A shocking report detailing horrific atrocities committed against Brazilian Indians in the 1940s, 50s and 60s has resurfaced – 45 years after it was mysteriously ‘destroyed’ in a fire.
The Figueiredo report was commissioned by the Minister of the Interior in 1967 and caused an international outcry after it revealed crimes against Brazil’s indigenous population at the hands of powerful landowners and the government’s own Indian Protection Service (SPI). The report led to the foundation of tribal rights organization Survival International two years later.
The 7,000-page document, compiled by public prosecutor Jader de Figueiredo Correia, detailed mass murder, torture, enslavement, bacteriological warfare, sexual abuse, land theft and neglect waged against Brazil’s indigenous population. Some tribes were completely wiped out as a result and many more were decimated. Continue reading ‘Lost’ report exposes Brazilian Indian genocide→
Common Dreams Indiana farmer must pay agribusiness giant $84,000 for patent infringement
Jacob Chamberlain, staff writer
The U.S. Supreme Court ruled Monday in favor of biotech giant Monsanto, ordering Indiana farmer Vernon Hugh Bowman, 75, to pay Monsanto more than $84,000 for patent infringement for using second generation Monsanto seeds purchased second hand—a ruling which will have broad implications for the ownership of ‘life’ and farmers’ rights in the future.
By David Gibson NEW YORK — The “Nuns on the Bus” are revving up their engines for another national campaign, only this time the Catholic sisters are taking their mobile platform for social justice along the country’s Southern border to push Congress to pass immigration reform.
The allegations of chemical weapons being used in Syria have given rise to a whole escalating campaign for direct US military intervention. That’s a very dangerous problem.
First, even though this issue is usually relegated to secondary or even tertiary consideration, let’s start with the “even if” argument. Use of chemical weapons is certainly a war crime; there are separate international laws prohibiting such weapons, and any use is undoubtedly illegal. But just what would be accomplished by escalating the rest of the war with more arms to the opposition side, or creation of a Libya-style US (or US-NATO) “no-fly zone,” widely understood as a way towards regime change? First step in imposing a no-fly zone, in the words of Robert Gates, then secretary of defense during the US-NATO Libya intervention, is an act of war. This time around, that means bombing Syria to destroy its anti-aircraft system. How many civilians would die in that bombing campaign, given the widespread presence of anti-aircraft batteries across the country? Continue reading Syria’s Chemical Weapons→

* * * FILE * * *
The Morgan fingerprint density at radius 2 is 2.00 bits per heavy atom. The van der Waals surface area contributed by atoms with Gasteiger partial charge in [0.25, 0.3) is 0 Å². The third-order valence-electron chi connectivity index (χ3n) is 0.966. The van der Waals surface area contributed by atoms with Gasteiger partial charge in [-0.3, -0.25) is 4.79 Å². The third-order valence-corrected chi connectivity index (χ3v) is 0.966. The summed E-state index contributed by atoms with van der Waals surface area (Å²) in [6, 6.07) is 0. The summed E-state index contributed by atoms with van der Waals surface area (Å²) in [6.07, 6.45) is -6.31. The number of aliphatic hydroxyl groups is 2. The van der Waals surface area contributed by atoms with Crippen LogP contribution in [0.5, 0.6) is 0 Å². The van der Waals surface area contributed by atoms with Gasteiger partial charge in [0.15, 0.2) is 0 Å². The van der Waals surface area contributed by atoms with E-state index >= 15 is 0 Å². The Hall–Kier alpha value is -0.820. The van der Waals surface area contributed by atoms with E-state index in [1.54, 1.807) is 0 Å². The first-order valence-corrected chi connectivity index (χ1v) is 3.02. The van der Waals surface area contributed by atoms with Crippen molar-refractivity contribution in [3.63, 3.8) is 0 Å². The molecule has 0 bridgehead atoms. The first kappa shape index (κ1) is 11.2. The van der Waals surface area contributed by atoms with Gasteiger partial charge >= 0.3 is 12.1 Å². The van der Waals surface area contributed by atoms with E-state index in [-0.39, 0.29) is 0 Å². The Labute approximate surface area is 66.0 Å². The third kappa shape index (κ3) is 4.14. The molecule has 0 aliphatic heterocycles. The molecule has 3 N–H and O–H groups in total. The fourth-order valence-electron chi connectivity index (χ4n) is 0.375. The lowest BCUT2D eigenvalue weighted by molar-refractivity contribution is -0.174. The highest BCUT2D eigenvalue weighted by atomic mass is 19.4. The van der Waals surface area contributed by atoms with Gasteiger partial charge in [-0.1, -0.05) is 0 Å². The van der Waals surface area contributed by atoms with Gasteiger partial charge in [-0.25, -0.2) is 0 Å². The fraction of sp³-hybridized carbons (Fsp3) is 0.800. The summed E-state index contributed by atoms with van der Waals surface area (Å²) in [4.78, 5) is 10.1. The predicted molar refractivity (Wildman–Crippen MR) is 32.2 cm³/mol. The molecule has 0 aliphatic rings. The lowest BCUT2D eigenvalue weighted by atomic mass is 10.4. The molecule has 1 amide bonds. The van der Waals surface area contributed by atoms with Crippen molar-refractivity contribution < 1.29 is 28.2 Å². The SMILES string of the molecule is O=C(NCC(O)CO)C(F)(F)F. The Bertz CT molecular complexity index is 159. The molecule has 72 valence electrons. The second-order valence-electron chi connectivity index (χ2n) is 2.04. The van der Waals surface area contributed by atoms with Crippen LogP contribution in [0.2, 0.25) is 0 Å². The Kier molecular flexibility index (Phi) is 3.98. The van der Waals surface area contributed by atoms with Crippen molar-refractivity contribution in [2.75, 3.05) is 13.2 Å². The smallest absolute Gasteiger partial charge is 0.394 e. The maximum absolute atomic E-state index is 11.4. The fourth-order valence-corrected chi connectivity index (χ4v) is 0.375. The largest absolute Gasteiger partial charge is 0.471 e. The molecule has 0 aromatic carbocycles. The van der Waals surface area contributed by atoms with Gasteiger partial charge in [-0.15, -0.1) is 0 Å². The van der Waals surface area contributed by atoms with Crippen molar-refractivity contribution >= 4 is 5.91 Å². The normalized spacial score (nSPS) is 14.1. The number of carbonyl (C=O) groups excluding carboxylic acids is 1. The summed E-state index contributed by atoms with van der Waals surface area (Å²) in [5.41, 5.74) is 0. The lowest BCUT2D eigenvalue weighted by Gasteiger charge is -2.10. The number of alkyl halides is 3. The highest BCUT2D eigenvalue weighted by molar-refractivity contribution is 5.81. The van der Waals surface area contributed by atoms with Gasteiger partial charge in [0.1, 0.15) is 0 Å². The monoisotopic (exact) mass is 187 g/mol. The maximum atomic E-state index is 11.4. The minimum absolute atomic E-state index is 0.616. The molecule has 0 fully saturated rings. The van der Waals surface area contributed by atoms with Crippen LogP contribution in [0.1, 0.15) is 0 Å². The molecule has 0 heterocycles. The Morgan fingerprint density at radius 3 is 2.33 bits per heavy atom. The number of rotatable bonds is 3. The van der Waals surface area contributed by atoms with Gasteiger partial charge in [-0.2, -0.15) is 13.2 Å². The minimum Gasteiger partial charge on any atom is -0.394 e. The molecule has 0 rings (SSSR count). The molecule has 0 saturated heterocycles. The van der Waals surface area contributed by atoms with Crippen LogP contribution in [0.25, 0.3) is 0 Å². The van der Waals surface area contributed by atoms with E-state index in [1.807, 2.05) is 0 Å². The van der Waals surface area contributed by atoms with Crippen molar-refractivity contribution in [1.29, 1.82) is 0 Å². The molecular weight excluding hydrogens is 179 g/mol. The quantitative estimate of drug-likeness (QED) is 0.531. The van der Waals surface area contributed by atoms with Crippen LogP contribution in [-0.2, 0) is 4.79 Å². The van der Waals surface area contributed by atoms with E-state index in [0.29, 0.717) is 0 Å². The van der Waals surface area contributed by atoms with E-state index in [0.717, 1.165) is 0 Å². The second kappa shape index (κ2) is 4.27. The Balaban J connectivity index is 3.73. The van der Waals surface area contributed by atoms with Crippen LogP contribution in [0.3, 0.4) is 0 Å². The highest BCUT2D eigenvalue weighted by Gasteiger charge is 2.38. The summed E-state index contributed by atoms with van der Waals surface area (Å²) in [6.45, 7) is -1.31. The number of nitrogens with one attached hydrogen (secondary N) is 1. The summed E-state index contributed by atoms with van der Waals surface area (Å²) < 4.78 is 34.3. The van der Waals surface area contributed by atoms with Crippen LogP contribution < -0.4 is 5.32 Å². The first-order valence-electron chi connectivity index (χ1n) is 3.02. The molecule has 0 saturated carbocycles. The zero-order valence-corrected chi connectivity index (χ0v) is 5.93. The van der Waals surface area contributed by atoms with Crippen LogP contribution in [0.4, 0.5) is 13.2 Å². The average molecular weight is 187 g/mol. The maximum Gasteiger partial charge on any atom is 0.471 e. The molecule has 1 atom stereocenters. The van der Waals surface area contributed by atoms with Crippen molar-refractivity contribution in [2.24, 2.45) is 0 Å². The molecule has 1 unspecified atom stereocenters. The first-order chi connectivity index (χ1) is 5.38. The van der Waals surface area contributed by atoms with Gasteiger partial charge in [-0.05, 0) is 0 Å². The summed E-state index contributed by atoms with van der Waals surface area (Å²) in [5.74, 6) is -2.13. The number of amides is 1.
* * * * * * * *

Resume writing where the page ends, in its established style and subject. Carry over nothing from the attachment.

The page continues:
Nigeria’s leading bishop has told the European Parliament and other politicians that his country is being jeopardised by “the twin monsters of corruption and insecurity”.
Catholic charity Aid to the Church in Need invited Cardinal John Onaiyekan, Archbishop of Abuja, and Bishop Matthew Hassan Kukah of Sokoto to meet with officers of the European Union to reveal the scale of the problems facing one of the EU’s three priority countries in sub-Saharan Africa.
Ravi Kanth Devarakonda interviews NYARADZAYI GUMBONZVANDA, human rights lawyer and general secretary of the global rights network World YWCA.
GENEVA, May 7 2013 (IPS) – Nyaradzayi Gumbonzvanda, a human rights lawyer and the general secretary of the global rights network World YWCA, knows what it is like to struggle against poverty and violence: she herself comes from a poor family in Magaya village in Murewa district, which lies northeast of Zimbabwe’s capital Harare.
Carey L. Biron
WASHINGTON, May 6 2013 (IPS) – Advocates for the African diaspora in the United States have stepped up a campaign to urge the U.S. Congress not to end a longstanding visa programme aimed at boosting immigration from “underrepresented countries”.
The programme, known as the diversity visa lottery, has in recent years been sharply tilted towards African immigration. Since 2008, immigrants from African countries have made up nearly half of the 55,000 randomly awarded U.S. work visas annually awarded.
UXBRIDGE, Canada, May 7 2013 (IPS) – Another week of international climate negotiations ended in Bonn, Germany last Friday, but there was little mid-level bureaucrats could do when world leaders remain in thrall to the fossil fuel industry, say environmentalists.